by Henk J. Schout, Saskia J. M. Harkema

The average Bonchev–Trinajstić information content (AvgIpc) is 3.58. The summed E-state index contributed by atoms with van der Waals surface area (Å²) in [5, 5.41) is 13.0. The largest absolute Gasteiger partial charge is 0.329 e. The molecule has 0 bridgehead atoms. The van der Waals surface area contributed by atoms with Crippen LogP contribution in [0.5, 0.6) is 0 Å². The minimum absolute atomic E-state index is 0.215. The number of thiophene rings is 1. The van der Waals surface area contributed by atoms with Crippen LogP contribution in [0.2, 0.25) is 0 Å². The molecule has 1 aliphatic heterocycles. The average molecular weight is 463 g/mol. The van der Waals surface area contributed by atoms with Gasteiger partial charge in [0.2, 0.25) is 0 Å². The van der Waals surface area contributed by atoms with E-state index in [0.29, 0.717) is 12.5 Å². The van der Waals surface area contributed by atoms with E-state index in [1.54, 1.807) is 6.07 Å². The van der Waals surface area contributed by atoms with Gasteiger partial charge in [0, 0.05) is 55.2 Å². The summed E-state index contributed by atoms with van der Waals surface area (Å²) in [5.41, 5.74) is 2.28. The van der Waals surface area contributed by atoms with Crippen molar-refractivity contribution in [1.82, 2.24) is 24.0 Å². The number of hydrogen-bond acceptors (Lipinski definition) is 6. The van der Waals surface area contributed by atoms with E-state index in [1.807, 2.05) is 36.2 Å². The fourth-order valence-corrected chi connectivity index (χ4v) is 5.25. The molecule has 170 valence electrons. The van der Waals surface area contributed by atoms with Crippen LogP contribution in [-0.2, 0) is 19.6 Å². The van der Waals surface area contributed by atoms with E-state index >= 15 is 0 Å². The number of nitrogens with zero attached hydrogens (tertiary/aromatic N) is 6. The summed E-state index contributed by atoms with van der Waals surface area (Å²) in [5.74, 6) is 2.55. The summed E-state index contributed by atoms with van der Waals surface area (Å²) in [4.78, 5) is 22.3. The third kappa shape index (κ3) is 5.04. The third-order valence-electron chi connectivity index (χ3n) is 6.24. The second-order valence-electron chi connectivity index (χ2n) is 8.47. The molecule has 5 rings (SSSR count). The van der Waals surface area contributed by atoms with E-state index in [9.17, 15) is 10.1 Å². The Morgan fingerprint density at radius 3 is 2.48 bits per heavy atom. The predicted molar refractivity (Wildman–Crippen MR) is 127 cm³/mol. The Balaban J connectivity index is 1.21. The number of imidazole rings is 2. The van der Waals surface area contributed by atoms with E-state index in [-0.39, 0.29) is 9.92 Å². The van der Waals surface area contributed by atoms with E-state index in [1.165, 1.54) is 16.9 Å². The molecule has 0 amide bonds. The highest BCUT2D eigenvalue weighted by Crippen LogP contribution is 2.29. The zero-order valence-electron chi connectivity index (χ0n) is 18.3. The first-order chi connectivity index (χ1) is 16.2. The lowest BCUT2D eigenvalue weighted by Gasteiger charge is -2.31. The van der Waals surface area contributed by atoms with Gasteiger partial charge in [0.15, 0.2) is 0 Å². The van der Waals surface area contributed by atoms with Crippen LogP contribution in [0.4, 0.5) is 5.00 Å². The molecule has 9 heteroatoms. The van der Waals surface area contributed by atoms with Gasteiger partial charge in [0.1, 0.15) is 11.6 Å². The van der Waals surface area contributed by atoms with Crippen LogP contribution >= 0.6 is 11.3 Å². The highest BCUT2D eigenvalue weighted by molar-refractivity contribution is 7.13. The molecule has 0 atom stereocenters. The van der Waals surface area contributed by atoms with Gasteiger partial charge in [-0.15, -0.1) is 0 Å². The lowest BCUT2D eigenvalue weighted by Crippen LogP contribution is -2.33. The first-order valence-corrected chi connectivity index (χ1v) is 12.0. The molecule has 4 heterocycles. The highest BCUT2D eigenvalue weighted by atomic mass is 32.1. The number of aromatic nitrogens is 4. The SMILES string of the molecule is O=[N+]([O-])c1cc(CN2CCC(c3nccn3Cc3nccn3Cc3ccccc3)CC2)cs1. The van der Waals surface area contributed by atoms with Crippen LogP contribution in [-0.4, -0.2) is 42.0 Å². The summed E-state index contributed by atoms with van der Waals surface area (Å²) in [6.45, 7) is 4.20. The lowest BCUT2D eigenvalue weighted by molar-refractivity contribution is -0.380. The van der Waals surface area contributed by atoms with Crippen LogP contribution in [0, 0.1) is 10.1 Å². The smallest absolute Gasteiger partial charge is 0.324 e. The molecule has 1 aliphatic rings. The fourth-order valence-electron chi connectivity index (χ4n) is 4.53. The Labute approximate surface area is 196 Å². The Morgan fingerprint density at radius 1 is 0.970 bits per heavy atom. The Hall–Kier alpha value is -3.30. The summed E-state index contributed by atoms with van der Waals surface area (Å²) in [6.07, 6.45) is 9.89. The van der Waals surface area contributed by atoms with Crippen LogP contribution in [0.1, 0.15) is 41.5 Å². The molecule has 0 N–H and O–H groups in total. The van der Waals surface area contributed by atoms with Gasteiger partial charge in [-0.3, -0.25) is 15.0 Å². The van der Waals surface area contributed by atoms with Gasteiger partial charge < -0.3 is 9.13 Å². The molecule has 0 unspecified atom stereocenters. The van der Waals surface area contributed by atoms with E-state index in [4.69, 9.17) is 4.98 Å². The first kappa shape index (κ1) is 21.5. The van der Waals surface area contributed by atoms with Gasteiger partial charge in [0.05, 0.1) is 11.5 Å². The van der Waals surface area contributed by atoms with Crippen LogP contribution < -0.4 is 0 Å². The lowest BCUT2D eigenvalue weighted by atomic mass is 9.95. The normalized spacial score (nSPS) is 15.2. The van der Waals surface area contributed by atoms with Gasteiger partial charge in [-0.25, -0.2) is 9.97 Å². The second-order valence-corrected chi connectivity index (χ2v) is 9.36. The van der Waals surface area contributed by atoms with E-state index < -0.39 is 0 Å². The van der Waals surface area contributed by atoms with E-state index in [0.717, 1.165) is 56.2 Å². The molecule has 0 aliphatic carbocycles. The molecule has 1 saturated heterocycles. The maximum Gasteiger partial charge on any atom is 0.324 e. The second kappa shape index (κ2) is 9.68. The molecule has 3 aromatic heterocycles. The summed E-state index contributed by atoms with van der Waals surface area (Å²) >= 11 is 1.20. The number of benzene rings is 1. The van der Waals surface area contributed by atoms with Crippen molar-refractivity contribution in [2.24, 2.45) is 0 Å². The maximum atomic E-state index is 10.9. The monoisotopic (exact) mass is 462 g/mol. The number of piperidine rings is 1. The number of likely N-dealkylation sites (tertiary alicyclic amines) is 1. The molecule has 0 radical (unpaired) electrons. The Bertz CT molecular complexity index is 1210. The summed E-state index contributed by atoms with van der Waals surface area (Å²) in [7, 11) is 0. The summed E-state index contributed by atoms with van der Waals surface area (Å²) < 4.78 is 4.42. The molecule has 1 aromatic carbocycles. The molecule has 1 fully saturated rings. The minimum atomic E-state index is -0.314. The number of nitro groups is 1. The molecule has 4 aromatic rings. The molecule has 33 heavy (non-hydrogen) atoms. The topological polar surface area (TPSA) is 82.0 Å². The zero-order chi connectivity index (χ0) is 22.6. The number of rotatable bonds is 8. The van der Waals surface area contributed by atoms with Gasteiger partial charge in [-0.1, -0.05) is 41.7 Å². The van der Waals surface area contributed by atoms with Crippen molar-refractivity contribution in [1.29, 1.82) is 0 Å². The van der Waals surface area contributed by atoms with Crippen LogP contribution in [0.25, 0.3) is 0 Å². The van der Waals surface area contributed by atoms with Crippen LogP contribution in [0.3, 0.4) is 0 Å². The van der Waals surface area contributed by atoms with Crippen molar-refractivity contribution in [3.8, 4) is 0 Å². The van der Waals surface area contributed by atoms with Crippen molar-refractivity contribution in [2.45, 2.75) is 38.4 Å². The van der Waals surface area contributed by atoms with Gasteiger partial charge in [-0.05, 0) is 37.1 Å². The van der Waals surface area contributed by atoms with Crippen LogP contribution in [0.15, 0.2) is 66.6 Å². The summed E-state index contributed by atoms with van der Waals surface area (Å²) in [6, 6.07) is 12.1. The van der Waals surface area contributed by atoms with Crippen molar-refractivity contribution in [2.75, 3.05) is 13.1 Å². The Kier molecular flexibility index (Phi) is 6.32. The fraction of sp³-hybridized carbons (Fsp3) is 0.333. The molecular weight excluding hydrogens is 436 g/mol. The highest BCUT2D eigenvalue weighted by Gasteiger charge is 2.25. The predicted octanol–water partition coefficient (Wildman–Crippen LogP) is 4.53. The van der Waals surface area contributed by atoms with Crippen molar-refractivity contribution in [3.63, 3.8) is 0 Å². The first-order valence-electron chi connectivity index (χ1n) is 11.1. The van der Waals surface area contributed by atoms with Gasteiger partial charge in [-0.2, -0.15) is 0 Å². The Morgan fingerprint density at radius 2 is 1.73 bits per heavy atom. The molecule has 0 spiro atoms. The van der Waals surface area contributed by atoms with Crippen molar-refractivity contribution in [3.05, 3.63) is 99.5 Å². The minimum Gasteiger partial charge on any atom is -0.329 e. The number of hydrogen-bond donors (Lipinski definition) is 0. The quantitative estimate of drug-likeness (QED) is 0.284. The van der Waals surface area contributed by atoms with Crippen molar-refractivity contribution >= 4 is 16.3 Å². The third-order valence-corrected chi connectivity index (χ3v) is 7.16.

The Dutch greenhouse horticulture industry is characterized by world leadership in high-tech innovation. The dynamics of this playing field are innovation in production systems and automation, reduction in energy consumption and sharing limited space. However, international competitive advantage of the industry is under pressure and sustainable growth of individual enterprises is no longer a certainty. The sector’s ambition is to innovate better and grow faster than the competition in the rest of the world. Realizing this ambition requires strengthening the knowledge base, stimulating entrepreneurship, innovation (not just technological, but especially business process innovation). It also requires educating and professionalizing people. However, knowledge transfer in this industry is often fragmented and innovation through horizontal and vertical collaboration throughout the value chain is limited. This paper focuses on the question: how can the grower and the supplier in the greenhouse horticulture chain gain competitive advantage through radical product and process innovation. The challenge lies in time- to-market, in customer relationship, in developing new product/market combinations and in innovative entrepreneurship. In this paper an innovation and entrepreneurial educational and research programme is introduced. The programme aims at strengthening multidisciplinary collaboration between enterprise, education and research. Using best practice examples, the paper illustrates how companies can realize growth and improve the innovative capacity of the organization as well as the individual by linking economic and social sustainability. The paper continues to show how participants of the program develop competencies by means of going through a learning cycle of single-loop, double-loop and triple loop learning: reduction of mistakes, change towards new concepts and improvement of the ability to learn. Finally, the paper illustrates the importance of combining enterprise, education and research in regional networks, with examples from the greenhouse horticulture sector. These networks generate economic growth and international competitiveness by acting as business accelerators.